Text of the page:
The UK's so-called "Winter of Discontent" in 1978-79 is a period that lives in infamy for Britons. It was a time of ongoing fuel shortages and bouts of panic buying as a series of strikes gripped the country. At the time, some accused Prime Minister James Callaghan of being blind to the calamity. The Sun newspaper headline that famously lampooned his denial read, "Crisis? What crisis?"

Déjà vu, anyone? While strikes are no longer a factor, supply-chain snags certainly are. The gas station queues are back; so are the empty store shelves. And like Callaghan before him, today's ever-upbeat Prime Minister Boris Johnson fails to share the nation's collective sense of foreboding.

At least this time, however, the PM isn't alone in his optimism. Private equity dealmaking in the UK has thrived amid this adversity, as a surge in buyouts marks a turning point for the asset class and its role in the British economy. For many investors, the question once again is: "What crisis?"

The UK isn't the only nation with economic woes; however, its recovery is expected to be slow. In 2020, world real GDP fell by 3.6%, as the pandemic upended trade, investment flows and unemployment globally. While the revival has begun—in Q2 2021, the UK's GDP rose 5.5%—the country's economy is still 3.3% smaller than what it was before the pandemic, putting its recovery behind other G-7 economies, including France, Canada, Japan and the US.

Events of the past few weeks in the UK underscore a rocky road ahead. The country is struggling from a crippling shortage of around 100,000 truck drivers. This is a result of both pandemic disruptions and a scarcity of foreign labor, caused by Brexit immigration restrictions. Dairy farmers have been forced to pour out undelivered milk, and fuel deliveries are being delayed—a problem made worse by panic buying.

But the rate of PE deals in the UK couldn't tell a more different story.

According to PitchBook's latest UK & Ireland Private Capital Breakdown, the PE market since the pandemic began has been on a bull run that has continued into 2021, with £57.9 billion (about $78.9 billion) transacted across an estimated 804 deals in the first three months of the year.

Take-private deals in particular stand out. Private equity firms with a surfeit of dry powder are targeting UK-listed companies that remain relatively undervalued. As of Sept. 30, PE investors had completed six public-to-private deals worth €12.1 billion (about $14 billion) in total. Not only has 2021 exceeded 2020's full-year amount, but it also isn't far behind the 2019 peak of €13.6 billion.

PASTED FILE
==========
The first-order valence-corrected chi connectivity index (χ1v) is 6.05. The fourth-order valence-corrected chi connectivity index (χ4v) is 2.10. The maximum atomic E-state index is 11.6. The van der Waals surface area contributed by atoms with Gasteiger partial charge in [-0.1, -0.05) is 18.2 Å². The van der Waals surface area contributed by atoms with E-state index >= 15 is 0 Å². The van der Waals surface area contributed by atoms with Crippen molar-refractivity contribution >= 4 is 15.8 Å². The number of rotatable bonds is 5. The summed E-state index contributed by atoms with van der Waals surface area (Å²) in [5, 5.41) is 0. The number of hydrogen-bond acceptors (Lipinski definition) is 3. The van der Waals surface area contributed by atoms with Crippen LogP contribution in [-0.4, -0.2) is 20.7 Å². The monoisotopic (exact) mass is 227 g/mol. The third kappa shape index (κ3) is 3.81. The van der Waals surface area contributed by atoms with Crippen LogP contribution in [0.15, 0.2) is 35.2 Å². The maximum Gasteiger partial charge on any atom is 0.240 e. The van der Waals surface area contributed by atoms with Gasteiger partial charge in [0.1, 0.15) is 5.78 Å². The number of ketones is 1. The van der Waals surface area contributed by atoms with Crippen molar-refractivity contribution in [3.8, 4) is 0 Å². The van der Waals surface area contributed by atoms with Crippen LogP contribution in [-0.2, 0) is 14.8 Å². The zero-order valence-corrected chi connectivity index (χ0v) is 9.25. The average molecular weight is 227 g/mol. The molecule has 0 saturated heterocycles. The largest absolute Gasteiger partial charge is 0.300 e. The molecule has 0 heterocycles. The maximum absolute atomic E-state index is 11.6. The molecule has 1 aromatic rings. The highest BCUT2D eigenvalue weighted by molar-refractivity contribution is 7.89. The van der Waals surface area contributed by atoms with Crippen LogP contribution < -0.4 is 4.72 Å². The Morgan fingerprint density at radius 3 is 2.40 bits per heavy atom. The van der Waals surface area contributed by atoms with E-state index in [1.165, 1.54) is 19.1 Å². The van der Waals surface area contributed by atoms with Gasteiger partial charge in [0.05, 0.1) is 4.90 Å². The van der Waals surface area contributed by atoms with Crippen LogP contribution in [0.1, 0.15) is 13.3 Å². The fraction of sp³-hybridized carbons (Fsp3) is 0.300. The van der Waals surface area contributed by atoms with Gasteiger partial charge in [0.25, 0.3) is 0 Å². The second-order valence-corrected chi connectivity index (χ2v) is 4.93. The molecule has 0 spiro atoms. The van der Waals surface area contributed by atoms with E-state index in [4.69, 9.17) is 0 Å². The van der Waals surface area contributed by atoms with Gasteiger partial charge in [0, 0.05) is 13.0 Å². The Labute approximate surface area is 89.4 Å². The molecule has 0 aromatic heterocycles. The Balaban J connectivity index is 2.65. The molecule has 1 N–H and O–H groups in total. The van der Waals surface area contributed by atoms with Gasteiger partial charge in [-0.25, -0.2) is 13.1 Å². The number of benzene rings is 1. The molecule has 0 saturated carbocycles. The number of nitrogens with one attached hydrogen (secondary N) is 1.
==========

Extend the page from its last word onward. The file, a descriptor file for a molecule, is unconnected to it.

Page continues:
Last week, PE firm Clayton, Dubilier & Rice emerged as the winner of a four-month bidding war against a Fortress Investment Group-led consortium to take the UK supermarket chain Morrisons private for £7.1 billion. Once it closes, it will be the biggest buyout of the year, driving a new record for total PE take-private deal value. Other transactions are also in the pipeline, including TDR Capital and I Squared Capital's proposed acquisition of power generation equipment company Aggreko and Blackstone's buyout of property group St. Modwen.

This surge has not come without a backlash. The rise in deal activity has frequently been attacked as a raid on corporate Britain, with so-called private equity "vultures" picking the bones of UK public companies struggling during a pandemic. Some politicians have called on the government to intervene on certain deals, specifically CD&R's acquisition of Morrisons. Many fear (not unreasonably) that PE ownership inevitably will leave UK companies loaded with debt and stripped of their assets before eventually being sold off piecemeal, with little regard for employees.

Not everyone sees it this way, of course. Last month, UK finance minister Rishi Sunak framed the PE binge on British business as "good news" for the economy.

Speaking at a tech conference on the same day CD&R cemented its lead in the battle for Morrisons, Sunak said: "I would view it as a sign of confidence in the UK." Although that may be a predictable response from a government minister eager to paint the UK's current situation in a positive light, he wouldn't be entirely incorrect. 

The reality, as it often does, lies somewhere in the middle. The current surge in PE dealmaking is likely to subside as the UK economy recovers, but its impact—for better or worse—will last longer. Whether we can call the UK's current economic doldrums a new "Winter of Discontent" remains to be seen, but it is certainly a season of change. Private equity's newfound prominence signals a watershed moment for a country where publicly listed companies have long dominated the economy.

Featured image by Drew Sanders/PitchBook News

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